First published in the July 28 print issue of the Outlook Valley Sun.
The much-anticipated second draft of the sites inventory list identifying properties that could be considered for housing development was unveiled by La Cañada Flintridge staff last week and will remain posted on the city’s website for public review through Friday.
Foothill Boulevard is the main corridor featured on the list with 92 of the 116 sites either on or adjacent to the city’s main street.
Municipalities must submit a list of potential housing sites to the state that could accommodate the Regional Housing Needs Assessment, which projects how many dwelling units are needed throughout California and tells cities how many it should be ready to provide. LCF was tasked to show that it can provide 612 residential units, though it does not necessarily mean they would be built.
Stakeholders are encouraged to review the list and provide city staff with feedback by submitting a form on the website or emailing them at firstname.lastname@example.org.
After the public input process, the city will then finalize the list and move forward with a revised housing element that will be published for review within the next few weeks, according to Mayor Keith Eich.
Most of the parcels listed are zoned within the city’s Downtown Village Specific Plan, or DVSP, which is a planning and design document adopted in 2000 created by city officials with the help of residents that guides development in what is considered the city’s commercial downtown area along Foothill Boulevard. It was intended to create a pedestrian-friendly sector of LCF with enjoyable public spaces and mixed use commercial sites within the design standards set by the city, but no multi-family residences have been built in LCF since the DVSP was implemented more than two decades ago.
Like many other cities in Southern California, La Cañada Flintridge is racing to submit a housing element that will be approved by the state Department of Housing and Community Development, or HCD, by the Oct. 15 deadline. Subcommittees that include members of City Council and staff have been meeting weekly this summer to perform the due diligence needed to expedite the process of updating the housing element that has been further complicated by state legislators with laws passed that address the California housing crisis and require cities to plan for new home building to meet the demand.
According to the HCD, only eight of 89 municipalities in Los Angeles County have adopted a housing element compliant with the sixth cycle.
“While we’d love to have us work faster, this is not an easy process, especially given all the factors — engagement with the community and commercial parcel owners that we’re doing,” Eich said during a City Council meeting July 19. “I know that between [Mayor Pro Tem Rick Gunter] and me, we’ve talked to over 50 parcel owners now, and the staff has sent two letters to all 100-plus parcel owners and religious institutions.”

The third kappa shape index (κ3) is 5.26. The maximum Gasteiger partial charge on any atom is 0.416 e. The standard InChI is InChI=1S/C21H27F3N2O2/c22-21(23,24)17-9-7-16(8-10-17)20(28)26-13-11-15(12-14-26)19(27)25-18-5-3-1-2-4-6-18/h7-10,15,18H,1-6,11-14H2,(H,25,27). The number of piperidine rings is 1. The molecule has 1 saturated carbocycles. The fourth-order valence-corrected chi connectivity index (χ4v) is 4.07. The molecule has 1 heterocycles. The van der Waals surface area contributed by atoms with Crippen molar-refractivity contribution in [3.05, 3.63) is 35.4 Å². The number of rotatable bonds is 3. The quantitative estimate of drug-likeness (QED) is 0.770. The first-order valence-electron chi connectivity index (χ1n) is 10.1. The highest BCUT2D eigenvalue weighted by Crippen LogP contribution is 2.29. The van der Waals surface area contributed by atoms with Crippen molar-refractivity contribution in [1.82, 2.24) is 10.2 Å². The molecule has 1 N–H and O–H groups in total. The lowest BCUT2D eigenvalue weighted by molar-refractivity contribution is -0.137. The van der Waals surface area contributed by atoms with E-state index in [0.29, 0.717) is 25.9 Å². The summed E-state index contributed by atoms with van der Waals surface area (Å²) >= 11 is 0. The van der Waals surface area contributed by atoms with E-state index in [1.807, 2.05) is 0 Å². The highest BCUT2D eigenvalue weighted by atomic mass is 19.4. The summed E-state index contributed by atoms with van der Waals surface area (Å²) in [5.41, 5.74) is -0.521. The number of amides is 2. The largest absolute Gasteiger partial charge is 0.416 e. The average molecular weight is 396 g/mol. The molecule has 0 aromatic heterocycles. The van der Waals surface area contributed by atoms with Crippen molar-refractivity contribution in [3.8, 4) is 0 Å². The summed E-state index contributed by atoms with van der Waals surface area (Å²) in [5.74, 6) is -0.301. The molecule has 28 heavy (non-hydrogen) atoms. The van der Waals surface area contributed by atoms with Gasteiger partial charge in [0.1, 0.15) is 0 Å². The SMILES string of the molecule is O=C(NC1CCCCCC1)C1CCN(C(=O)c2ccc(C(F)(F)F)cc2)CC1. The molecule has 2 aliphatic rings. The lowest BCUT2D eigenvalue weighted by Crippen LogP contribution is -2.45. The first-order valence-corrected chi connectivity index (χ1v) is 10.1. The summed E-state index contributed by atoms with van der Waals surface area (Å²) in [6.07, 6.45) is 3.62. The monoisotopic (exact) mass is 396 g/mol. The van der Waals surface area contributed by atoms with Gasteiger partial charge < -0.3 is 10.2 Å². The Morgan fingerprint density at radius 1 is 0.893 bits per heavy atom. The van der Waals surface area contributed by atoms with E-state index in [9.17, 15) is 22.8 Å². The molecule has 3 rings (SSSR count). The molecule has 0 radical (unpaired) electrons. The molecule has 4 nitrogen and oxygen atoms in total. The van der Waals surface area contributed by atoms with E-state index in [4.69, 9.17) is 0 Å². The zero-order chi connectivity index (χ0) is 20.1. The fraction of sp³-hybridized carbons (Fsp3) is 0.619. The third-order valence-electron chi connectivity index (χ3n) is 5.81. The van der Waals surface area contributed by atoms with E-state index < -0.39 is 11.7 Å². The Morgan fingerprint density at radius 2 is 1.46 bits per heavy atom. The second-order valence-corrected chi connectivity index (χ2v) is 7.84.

The revised sites inventory list features commercial properties and parcels zoned as religious institutions on Foothill Boulevard and city staff is proposing a density range of 25-30 dwelling units per acre for most of the sites listed, as was recommended by a consulting firm that evaluated current densities in LCF and the economic feasibility of development in the town.
Michael Baker International, a consultant firm hired by the city after its initial draft of the housing element was rejected by the state, recently informed city staff that a minimum of 26 dwelling units per acre for housing projects is required for developers to benefit financially.
Gunter noted that none of the properties listed is residential. “We did not change the zoning in any of the properties with a single-family home, and that was one of the feedback items we got working with the community, that that wasn’t appropriate at this stage,” he added.
Rezoning is the next daunting task for LCF, but some relief given by the state Legislature in that process with the recent passing of a bill that extended the deadline for rezoning.
The reprieve on rezoning allows LCF to focus on the housing element, which is expected to be adopted by the City Council sometime during the second week of September.
“This doesn’t change the urgency or importance of the work that we’re doing, though,” said Eich, who has updated the community on the subcommittees’ work during the summer at City Council meetings. “And the hard work begins on design standards, rezoning, etc. Our Planning Commission and staff will be consumed with these details, and there’ll be even more opportunities between now and then and after then for our community members to engage, not just at the 10,000-foot view, but in all the details.”
Eich’s assurance of community engagement and stakeholders’ involvement in the process came not long after resident Dorothy Juett expressed concern over the lack of consideration for the city’s senior citizens. She asked that the council consider having a town hall meeting to go over the housing element and any discussions pertaining to the matter be had earlier in meetings.
“These important discussions are being held this summer when many citizens are away and, worse yet, the housing element is usually the last agenda [item] at the city meetings,” Juett told the Council. “Because of the late hours, many citizens, especially our seniors, leave these lengthy meetings before the housing element is even up for discussion, and they are shut out of making any public comments.”
A revised draft of the housing element is expected to be posted on the city website by Aug. 19, and the Planning Commission will likely discuss the revised document at its Aug. 25 meeting.